Marriages: There are no entries for April 1709–June 1770, except two for 1710 and 1741 found at pages 64 and 66 of the record of births for 1709. There are only four entries for December 1770–October 1783, after which the record is regularly kept.
Deaths: The record includes burials.
Source: Key to the Parochial Registers of Scotland, by V. Ben Bloxham, pub. 1970. British Book 941 K23b.

Established Church—Kirk Session Records

The Kirk session was the court of the parish. The session was made up of the minister and the land owners and business men of the parish, chosen to serve on the session. The Kirk session dealt with moral issues, minor criminal cases, matters of the poor and education, matters of discipline, and the general concerns of the parish. Kirk session records may also mention births, marriages, and deaths.

Here is a list of the surviving Kirk session records for this parish:

Minutes 1598–1605, 1613–1675, 1682–1783; accounts 1780–1843
Collections 1697–1711
Poor Distribution 1842–1849
Note: Available at the National Archives of Scotland, Edinburgh, record CH2/145.

Monumental Inscriptions

The Kirkyards of Pluscarden, Pluscarden Abbey, and Pluscarden Abbey Churchyard are listed on this website in Moray has been indexed by the North-East Scotland Family History Society.

Family History Library 

Online listing is available through the: Aberdeen and North-East Scotland Family History Society

A copy of the booklet is available through The Family History Library, Salt Lake City

Nonconformist Church Records

A nonconformist church is any church that is not the Established church. Read more about nonconformity in Scotland in the article on the Scotland Church Records Union List.

Elgin High Free Church

History—
At the disruption in 1843, the minister and most of his congregation left the Established Church, which was the only church in Elgin. They constructed a church the same year. In 1850, the congregation split to form a second congregation, and the original group called themselves the High Church. The original church building was renovated in 1893.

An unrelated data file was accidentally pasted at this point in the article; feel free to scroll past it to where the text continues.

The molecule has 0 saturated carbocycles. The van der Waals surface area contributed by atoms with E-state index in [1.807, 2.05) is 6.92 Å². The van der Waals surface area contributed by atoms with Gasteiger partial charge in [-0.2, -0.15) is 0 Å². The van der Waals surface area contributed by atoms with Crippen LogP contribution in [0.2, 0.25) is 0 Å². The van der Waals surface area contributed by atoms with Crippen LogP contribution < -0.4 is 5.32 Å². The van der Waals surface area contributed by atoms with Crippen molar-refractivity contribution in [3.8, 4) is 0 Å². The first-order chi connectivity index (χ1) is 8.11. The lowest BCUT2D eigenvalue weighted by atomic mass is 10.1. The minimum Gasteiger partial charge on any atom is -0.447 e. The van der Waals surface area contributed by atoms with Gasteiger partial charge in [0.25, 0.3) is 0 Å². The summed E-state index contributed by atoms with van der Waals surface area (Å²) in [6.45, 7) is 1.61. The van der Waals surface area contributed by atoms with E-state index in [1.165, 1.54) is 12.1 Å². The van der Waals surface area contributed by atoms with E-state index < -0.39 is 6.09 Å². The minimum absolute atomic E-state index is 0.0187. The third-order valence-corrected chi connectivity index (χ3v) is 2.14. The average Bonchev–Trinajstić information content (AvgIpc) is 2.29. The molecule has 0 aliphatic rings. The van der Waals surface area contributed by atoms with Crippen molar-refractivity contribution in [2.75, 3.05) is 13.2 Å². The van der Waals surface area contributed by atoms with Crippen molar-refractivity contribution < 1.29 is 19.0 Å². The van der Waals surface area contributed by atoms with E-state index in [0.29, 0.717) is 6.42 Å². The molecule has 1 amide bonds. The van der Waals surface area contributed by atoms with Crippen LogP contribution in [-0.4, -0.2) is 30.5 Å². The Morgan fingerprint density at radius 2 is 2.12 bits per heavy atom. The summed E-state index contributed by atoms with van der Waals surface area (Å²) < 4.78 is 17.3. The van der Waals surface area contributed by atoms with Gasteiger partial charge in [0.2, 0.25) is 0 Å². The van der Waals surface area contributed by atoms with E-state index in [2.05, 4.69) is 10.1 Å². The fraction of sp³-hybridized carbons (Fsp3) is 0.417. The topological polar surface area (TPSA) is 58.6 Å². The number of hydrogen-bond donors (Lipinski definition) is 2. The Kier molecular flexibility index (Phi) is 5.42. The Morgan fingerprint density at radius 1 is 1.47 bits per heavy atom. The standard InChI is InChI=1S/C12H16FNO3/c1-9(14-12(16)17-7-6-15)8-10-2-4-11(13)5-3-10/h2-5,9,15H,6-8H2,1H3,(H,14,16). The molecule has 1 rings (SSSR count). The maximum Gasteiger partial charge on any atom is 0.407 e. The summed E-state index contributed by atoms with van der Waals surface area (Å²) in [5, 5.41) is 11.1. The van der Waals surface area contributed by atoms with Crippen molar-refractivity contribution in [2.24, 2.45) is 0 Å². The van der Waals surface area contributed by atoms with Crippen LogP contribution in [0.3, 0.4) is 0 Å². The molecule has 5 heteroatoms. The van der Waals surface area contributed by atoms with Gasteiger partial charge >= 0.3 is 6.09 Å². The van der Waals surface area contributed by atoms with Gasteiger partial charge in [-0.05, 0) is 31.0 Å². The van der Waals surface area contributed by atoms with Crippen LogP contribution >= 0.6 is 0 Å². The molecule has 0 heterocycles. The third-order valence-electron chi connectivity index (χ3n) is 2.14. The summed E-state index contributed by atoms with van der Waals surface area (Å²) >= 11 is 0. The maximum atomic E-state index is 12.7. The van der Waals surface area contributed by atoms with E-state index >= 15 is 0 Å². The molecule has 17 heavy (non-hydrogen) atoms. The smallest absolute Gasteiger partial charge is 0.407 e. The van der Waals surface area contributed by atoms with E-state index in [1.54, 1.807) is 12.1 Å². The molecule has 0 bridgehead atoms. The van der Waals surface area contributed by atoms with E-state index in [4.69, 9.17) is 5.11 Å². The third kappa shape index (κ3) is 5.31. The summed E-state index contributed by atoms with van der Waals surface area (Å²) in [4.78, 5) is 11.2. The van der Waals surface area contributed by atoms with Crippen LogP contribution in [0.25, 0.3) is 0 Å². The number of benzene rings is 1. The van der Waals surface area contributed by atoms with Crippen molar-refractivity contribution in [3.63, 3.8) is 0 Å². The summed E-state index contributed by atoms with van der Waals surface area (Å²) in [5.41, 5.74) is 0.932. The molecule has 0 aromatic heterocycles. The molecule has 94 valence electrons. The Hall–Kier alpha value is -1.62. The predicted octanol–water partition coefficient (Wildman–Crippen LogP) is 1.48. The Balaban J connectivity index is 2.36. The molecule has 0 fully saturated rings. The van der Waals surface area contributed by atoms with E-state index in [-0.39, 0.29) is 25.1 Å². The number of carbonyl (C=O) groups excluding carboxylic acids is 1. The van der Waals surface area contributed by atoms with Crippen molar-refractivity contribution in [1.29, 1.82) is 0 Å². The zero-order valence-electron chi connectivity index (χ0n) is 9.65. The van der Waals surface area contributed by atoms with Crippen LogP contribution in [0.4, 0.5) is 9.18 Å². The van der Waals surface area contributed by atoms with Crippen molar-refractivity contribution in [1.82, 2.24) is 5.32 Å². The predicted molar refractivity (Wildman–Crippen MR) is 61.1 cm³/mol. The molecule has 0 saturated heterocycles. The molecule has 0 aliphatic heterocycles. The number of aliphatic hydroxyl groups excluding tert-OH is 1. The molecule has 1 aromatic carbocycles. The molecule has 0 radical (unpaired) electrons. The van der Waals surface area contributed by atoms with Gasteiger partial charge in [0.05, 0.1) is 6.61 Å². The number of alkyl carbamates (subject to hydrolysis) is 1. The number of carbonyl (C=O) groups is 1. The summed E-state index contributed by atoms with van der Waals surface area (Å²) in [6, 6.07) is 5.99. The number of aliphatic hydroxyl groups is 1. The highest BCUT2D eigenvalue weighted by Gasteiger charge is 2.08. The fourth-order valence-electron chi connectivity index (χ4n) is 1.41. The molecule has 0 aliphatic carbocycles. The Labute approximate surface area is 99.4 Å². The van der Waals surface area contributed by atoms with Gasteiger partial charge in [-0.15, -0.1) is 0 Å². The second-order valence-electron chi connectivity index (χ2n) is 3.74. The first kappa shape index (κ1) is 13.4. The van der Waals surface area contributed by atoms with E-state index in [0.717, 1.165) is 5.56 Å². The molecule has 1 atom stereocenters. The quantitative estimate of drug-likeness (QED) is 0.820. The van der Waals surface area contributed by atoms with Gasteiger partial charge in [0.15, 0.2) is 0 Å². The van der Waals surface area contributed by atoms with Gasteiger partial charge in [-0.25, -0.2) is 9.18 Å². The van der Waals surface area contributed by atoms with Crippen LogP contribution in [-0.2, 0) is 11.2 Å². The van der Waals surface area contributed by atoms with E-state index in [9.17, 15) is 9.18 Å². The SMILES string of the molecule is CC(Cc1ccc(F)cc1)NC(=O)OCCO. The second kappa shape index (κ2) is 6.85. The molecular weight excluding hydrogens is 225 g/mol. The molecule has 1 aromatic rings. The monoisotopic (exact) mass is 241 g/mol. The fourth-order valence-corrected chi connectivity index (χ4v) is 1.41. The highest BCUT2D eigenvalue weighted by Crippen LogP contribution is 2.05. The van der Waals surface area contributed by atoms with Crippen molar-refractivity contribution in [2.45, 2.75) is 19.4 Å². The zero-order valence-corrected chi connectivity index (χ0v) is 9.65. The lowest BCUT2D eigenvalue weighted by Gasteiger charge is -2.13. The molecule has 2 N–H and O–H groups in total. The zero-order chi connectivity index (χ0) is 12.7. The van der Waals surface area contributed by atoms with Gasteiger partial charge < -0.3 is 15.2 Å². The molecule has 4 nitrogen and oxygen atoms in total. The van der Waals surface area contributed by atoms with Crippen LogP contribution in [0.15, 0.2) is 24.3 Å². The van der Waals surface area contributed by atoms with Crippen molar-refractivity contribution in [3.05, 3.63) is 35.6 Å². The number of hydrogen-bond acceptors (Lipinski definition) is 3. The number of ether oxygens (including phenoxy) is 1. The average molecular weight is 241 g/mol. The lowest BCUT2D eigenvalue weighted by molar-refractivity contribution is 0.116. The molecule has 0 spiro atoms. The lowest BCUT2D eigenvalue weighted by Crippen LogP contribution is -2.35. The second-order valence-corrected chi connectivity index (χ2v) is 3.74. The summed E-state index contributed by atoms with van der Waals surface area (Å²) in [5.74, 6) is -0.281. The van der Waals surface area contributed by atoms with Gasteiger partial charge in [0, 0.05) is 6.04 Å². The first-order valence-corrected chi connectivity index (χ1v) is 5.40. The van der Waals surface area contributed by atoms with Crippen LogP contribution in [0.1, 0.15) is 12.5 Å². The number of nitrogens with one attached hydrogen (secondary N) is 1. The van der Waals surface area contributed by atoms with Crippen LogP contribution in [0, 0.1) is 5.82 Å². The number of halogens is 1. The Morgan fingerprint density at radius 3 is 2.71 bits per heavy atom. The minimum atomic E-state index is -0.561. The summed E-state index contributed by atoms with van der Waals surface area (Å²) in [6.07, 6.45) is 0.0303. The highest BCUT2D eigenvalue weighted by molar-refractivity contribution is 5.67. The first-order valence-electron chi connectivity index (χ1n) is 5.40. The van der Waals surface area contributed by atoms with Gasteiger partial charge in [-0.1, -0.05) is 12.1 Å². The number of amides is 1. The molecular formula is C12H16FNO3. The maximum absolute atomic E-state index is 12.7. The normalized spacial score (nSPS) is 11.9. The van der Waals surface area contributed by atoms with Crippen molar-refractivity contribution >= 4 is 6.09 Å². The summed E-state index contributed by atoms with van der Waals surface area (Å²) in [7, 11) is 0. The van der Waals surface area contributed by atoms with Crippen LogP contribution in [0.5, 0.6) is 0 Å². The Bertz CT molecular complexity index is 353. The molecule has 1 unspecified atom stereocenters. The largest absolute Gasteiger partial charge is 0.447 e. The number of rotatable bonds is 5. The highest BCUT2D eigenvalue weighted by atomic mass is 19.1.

Membership: 1848, 740; 1900, 705.
Source: Annals of the Free Church of Scotland, 1843 1900, ed. Rev. William Ewing, D.D., 2 vols. pub. 1914. Family History Library Film #918572. More details are given in the source.

Records—
Minutes 1844–1972
Deacons’ Court Minutes 1849–1959
Communion Rolls 1844–1938
Other post-1855 records
Note: Available at the National Archives of Scotland, Edinburgh, record CH3/1414.

Elgin South Free Church

History—
When the Elgin Free Church could no longer accommodate the growing congregation, a second charge was sanctioned in 1851 as the South Free Church. They met for a time in the old Baptist chapel until they could build a new church in 1854.
Membership: 1854, 164; 1900, 372.
Source: Annals of the Free Church of Scotland, 1843 1900, ed. Rev. William Ewing, D.D., 2 vols. pub. 1914. Family History Library Film #918572. More details are given in the source.

Records—
Extent of the records is unknown.

Pluscarden Free Church

History—
The minister and most of the congregation of the Chapel-of-Ease at Pluscarden left the Established Church in 1843. They continued to worship in the old priory of Pluscarden, as they had before the Disruption, until it was sold in 1897 and they built a new church. The congregation declined through depopulation.
Membership: 1848, 85; 1900, 87.
Source: Annals of the Free Church of Scotland, 1843 1900, ed. Rev. William Ewing, D.D., 2 vols. pub. 1914. Family History Library Film #918572. More details are given in the source.

Records—
Session Minutes 1843–1905
Deacons’ Court Minutes 1838–1899
Communion Roll 1843–1920

Not Held
CH3/359 Pluscarden Free Church (later United Free) (Pluscarden Chapel) 1838-1972
Note: Available at the National Archives of Scotland, Edinburgh, record CH3/359. Online cataloue at The National Archives of Scotland

South Street United Presbyterian Church

History—
In 1734, because of a dispute, this congregation divided into two groups: Urquhart and Auklearn, Nairnshire. Urquhart was moved to Elgin for convenience. The same minister was ordained over the two congregations and preached at both places. The First Secession Church in Elgin was built in 1754.
Source: Annals and Statistics of the United Presbyterian Church, by Rev. William MacKelvie, D.D., pub. 1873. Family History Library Film #477618.

Records—
Extent of the records is unknown.

Moss Street United Presbyterian Church

History—
The Established Church gave permission for the collegiate charge of Elgin to worship in the "Little Kirk." They invited various ministers to preach until 1788 when their own minister was ordained. When the "Little Kirk" was condemned, they built a new chapel on Moss Street in 1801, which the Presbytery would not allow them to open. As a result, the congregation seceded in 1804 and joined the General Associate Anti-burgher Presbytery of Elgin. A new church was built on the old site in 1858.